Platforms: PS5, Xbox Series X|S, PC
No, you’re not having déjà vu – this game did come out before. Or rather, its identically-named predecessor did, back in 2014. That version of Lords Of The Fallen, which echoed the growing popularity of Dark Souls in form and structure, was met with a mostly warm reception, and publisher CI Games spent the near-decade since trying to get a follow-up off the ground. After hopping between developers and changing names a few times, we’re back where we started, with… Lords of the Fallen.
However, this is a game that’s more reboot than sequel. While developer Hexworks loosely references the original game, you don’t need to have played it to jump in here. There’s some lore that returning players will recognise – mainly centred on a dark elder god named Adyr wanting to claw its way back to the material plane – and the odd landmark that may be significant to players with really good memories, but for the most part this works perfectly well as a starting ground.
One of the biggest changes is that while the original was centred on a specific character, Harkyn, whose class and attributes could be customised to players’ liking, 2023’s Lords leans more towards the soulsborne formula of playing a nameless class archetype, chosen from a roster at the start. While this may feel more familiar to fans of the genre, it feels like it robs the game of one of its more original conceits.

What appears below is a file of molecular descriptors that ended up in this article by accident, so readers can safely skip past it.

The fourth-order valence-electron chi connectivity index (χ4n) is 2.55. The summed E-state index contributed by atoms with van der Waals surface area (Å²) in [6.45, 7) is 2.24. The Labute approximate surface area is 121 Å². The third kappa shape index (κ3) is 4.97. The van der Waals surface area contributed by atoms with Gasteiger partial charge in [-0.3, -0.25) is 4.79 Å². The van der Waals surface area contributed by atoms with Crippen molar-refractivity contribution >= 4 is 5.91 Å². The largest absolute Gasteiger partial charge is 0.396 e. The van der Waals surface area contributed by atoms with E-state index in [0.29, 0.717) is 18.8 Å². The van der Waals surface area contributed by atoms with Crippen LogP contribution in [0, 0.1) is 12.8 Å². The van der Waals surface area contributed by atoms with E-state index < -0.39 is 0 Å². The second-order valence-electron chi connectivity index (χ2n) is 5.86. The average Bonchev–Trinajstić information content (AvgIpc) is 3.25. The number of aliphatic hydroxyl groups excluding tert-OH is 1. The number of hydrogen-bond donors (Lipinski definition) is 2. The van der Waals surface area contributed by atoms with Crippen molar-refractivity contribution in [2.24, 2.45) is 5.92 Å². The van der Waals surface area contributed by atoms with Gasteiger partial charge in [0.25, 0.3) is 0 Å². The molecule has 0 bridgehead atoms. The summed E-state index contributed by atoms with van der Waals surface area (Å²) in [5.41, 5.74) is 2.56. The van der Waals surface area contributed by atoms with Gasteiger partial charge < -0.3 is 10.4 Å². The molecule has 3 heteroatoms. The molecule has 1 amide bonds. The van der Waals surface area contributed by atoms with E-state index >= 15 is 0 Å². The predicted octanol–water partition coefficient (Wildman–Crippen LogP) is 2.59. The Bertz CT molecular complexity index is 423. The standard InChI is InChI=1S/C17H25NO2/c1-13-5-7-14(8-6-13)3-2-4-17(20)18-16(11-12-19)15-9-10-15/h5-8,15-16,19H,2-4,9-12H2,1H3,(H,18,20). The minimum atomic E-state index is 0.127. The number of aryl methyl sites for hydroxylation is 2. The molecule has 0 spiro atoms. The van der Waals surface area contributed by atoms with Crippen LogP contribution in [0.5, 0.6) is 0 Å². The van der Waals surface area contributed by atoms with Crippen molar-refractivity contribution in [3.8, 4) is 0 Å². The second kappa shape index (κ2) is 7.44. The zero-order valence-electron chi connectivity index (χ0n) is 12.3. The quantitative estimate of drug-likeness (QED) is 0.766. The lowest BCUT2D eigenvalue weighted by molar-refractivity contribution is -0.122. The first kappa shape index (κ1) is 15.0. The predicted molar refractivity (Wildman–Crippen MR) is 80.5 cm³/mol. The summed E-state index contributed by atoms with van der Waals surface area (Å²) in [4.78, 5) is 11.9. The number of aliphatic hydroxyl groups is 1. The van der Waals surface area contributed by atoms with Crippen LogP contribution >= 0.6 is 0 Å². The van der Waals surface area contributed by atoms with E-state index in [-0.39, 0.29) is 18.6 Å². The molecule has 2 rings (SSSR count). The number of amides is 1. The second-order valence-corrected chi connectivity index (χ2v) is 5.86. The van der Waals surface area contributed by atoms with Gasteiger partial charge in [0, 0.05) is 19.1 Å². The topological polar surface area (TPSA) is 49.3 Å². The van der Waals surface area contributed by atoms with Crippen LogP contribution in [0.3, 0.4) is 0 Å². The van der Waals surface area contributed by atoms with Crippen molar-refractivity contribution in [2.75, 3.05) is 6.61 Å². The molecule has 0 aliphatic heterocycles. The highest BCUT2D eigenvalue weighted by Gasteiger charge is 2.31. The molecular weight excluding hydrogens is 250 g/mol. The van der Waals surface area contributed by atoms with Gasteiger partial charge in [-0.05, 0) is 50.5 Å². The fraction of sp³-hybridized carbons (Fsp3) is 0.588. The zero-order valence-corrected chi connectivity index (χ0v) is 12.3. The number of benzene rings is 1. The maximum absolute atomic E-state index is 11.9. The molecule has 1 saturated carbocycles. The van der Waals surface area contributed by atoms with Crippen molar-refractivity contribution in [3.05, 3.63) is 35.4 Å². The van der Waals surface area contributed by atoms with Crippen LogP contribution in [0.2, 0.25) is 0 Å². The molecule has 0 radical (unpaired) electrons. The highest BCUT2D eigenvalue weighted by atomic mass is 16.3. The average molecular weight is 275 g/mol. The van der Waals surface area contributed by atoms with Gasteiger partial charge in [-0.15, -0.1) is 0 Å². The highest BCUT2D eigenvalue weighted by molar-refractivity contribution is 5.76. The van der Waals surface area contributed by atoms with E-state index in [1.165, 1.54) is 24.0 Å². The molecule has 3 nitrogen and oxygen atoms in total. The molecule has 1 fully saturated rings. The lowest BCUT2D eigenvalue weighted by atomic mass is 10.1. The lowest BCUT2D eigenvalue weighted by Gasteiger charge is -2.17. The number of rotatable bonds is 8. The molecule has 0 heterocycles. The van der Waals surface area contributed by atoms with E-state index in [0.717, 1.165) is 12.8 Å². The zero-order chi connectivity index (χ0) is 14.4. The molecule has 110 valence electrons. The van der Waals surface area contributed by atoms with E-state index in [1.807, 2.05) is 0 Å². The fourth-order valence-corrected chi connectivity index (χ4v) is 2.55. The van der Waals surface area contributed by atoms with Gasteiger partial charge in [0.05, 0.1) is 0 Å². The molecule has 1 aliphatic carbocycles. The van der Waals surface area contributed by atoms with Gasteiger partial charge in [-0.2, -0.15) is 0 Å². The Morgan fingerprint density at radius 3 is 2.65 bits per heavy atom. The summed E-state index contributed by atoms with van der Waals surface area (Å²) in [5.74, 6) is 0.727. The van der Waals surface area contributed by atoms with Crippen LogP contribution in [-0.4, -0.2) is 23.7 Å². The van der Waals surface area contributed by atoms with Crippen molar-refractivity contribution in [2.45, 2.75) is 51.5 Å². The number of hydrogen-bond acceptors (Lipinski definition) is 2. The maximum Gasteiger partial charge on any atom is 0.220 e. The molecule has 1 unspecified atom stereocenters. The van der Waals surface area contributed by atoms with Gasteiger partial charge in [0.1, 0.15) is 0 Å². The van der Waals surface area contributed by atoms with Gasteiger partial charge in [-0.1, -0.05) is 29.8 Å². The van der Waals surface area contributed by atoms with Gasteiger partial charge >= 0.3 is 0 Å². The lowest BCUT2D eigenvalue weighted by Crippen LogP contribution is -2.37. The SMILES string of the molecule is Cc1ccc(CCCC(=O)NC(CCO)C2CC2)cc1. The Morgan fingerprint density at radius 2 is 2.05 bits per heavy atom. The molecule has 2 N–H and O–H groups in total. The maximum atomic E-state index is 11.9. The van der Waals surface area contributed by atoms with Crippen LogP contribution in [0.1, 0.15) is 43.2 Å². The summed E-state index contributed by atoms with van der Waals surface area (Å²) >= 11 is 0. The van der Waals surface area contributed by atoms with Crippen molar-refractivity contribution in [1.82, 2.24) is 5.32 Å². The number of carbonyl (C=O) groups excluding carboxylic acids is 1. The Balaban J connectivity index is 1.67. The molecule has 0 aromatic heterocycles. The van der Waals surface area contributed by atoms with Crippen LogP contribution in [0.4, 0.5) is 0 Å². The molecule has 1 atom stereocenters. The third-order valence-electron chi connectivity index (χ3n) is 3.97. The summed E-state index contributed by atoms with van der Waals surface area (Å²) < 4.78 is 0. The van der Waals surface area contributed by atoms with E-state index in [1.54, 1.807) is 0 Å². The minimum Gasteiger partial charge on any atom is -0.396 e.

And, ultimately, it remains a soulsborne, meaning you pretty much know the drill for how it plays by now – wander around a grimdark environment, kill some inventively disturbing monsters, gather their souls/blood echoes/general-XP-stand-in, die innumerable times, fight some bosses that should by all rights squish you like a bug. Rinse and repeat to the delight of masochistic gamers everywhere.
It’s that overbearing sense of familiarity that holds Lords of the Fallen back from greatness.
For the most part, Lords Of The Fallen doesn’t stray too far from that well-worn formula, still wearing its Dark Souls influences broadly and unashamedly. However, it has a fair few tricks up its sleeve to vary the experience, the biggest being that the entire experience spans two realities.
Initially, the action takes place in Axiom, the world of the living. It’s here, exploring dilapidated ruins and abandoned villages while killing the misshapen wrecks that populate their remains, where you’d be forgiven for thinking this is yet another Souls clone. But then there’s Umbral, the world of the dead. In one respect, this is your “second chance” world, where you resume battling the forces of evil when you lose all health in Axiom. Cleverly though, you can enter this shadow realm whenever you like, using the (plot important) Umbral Lamp.